This is when I started looking at the Dell Latitude D820. I read reports that it could last a good 5 hours with a 9 cell battery and that you could also configure it with an extra media bay battery. I was sold! I figured that if you could get close to 5 hours of unplugged time with a 9 cell, the extra 6 cell might add a couple of hours (at least) to this. I was hoping for at least 6 hours of battery life since I'll be taking two back to back 3 hours university classes in January and I didn't like the thought of the laptop dying halfway through a lecture.
It's important to note that there are also other options for extra long battery life, such as a laptop with no dedicated video card, smaller screen, etc. All of these options might be attractive to other consumers, but since I'm a gamer at heart, I needed a machine that could be used for at least a little on the side gaming.
I also considered buying a laptop that would offer 3 to 3.5 hours of battery life and then buying an extra battery, but after reading about long term battery life, I gave up on this idea. I didn't want to invest my money on extra batteries and have them die after a few months because I only ended up using only one most of the time and didn't store the other one properly. I also didn't want to carry too many accessories with my laptop and didn't want the trouble of changing batteries all the time.
When and Where I shopped
I decided to buy my D820 directly from Dell Canada. The thought of getting a Dell laptop from another store wasn't very attractive to me. Why deal with a secondary merchant when you can get the goods straight from the source? I had also heard that calling, instead of buying online, could get you a better price. I called a Dell representative on October 27th, 3 days before my birthday, and started configuring my machine.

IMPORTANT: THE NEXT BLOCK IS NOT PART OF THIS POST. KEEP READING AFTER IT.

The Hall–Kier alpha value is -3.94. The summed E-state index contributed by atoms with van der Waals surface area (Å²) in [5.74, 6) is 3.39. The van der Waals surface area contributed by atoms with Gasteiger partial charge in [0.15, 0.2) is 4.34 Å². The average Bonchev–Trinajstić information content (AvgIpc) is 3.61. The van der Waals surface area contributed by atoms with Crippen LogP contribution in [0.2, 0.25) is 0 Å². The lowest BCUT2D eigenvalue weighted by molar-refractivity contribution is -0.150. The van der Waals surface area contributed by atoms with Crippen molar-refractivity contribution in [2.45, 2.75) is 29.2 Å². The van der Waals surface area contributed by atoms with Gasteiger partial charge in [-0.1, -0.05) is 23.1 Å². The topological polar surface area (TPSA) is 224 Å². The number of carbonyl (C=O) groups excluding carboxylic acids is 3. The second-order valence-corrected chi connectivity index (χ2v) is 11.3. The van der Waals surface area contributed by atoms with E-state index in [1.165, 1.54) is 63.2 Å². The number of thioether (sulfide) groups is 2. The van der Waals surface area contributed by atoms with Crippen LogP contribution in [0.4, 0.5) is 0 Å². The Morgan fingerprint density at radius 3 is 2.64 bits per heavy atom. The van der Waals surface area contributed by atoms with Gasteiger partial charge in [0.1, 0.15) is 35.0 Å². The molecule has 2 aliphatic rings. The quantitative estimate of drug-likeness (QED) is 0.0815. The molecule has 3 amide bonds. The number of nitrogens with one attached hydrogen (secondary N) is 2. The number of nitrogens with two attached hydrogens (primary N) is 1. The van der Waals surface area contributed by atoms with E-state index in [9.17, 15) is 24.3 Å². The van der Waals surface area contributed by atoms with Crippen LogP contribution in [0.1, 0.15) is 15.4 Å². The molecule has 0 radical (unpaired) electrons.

I was quite pleased by the whole experience. I was expecting the rep to be quite pushy, trying to sell me all kinds of things I don't really need, but it wasn't as bad as I thought it would be. He was suggesting upgrades here and there, but because I had a specific configuration in mind, he quickly realized that I wouldn't go for anything else than what was on my list. At one point, I said something that confused the poor man to no end. He didn't know what to say next or how to get out of the situation. Let me explain. Dell had a business sale that week; you could buy a 1GB stick of RAM for 119$. The D820 I was configuring came with a "free" upgrade to 1GB of RAM. If you upgraded to 2GB or RAM through the configurator, it would cost you 250$. Quite ridiculous. I asked the representative if the free 1GB upgrade was on two DIMMS or only 1. He said two, so I asked how much it would be to have it on only 1 DIMM. It would cost 90$. So if you add the 90$ to have only 1GB on 1 DIMM and then bought the extra 1GB with the sale they had at the time (119$), it would cost you 209$. This price is lower than the 250$ it would cost you to have 2GB through the configurator. I explained this to the Dell employee, told him that if he lowered the price of the upgrade to 2GB to only 209$ (40 dollars less) I would upgrade right away with him. Otherwise, I would just buy the extra stick on my own and save 40$. He just couldn't understand what I meant. He ended up telling me that he would put the 250$ 2GB upgrade in and then go ask his manager if they could do something for me. They ended up giving me an extra 95$ off the total price of the sale, which is more than my 40$, so I was happy with that decision.